“One of the most impactful changes was imposed on borrowers who want to take a variable rate, or a term of less than five years,” says Jeff Ingram, of Dominion Lending Centres
in Surrey, B.C. “Prior to the B-20, we were able to qualify clients for these types of products using a three-year discounted rate. Now when clients ask me what they qualify for, I give them two different price points: one price point that they qualify for on a five-year fixed product, and a second, lower price point, that they qualify for if they want all of their product options available to them.”
To put that in perspective, current five-year rates are between 2.49% and 2.59%.
With prices escalating rapidly in key markets such as Toronto, brokers are increasingly having to disappoint clients who’d like to get into the lower rates associated with ARMs.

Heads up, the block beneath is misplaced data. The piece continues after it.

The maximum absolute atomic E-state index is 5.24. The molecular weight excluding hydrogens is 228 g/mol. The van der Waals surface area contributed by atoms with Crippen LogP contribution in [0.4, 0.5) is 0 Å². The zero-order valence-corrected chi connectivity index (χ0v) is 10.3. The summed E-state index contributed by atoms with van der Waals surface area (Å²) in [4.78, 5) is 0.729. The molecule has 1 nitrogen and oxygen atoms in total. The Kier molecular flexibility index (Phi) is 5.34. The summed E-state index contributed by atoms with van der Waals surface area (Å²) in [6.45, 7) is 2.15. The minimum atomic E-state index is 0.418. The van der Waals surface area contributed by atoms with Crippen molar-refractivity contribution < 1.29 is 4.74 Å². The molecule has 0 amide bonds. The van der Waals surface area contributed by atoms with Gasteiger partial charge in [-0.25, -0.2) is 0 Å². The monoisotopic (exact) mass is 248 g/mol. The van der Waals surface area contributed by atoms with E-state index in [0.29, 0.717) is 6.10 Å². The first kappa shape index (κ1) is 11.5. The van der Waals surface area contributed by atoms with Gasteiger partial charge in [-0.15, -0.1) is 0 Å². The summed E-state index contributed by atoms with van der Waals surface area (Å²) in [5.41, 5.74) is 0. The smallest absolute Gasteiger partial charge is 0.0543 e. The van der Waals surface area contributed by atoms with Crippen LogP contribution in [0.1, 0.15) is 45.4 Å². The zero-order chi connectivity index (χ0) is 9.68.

“If a client is taking a five-year fixed rate product, we are able to qualify them using the contractual rate: the discounted rate that their mortgage will be based on,” says Ingram. “However, if a client wants a variable rate, or a term less than five years in length, we are forced to qualify them using the Bank of Canada’s posted rate, which is currently 4.64%.”
This increases the qualifying payment, Ingram points out, and since approvals are essentially based on an income-to-debt ratio, said clients will essentially qualify for a lesser purchase price if they want one of these products.
But, of course, the qualifying rate is not the rate these clients are actually paying.
“The contractual rate for variable rates is currently Prime minus .70,” he says. “The purpose of using the Bank of Canada’s posted rate to qualify for these products is simply to prove that these particular clients could potentially handle their mortgage at a higher rate.”
Brokers are now having to provide two price points during the qualification process - something that clients are loving.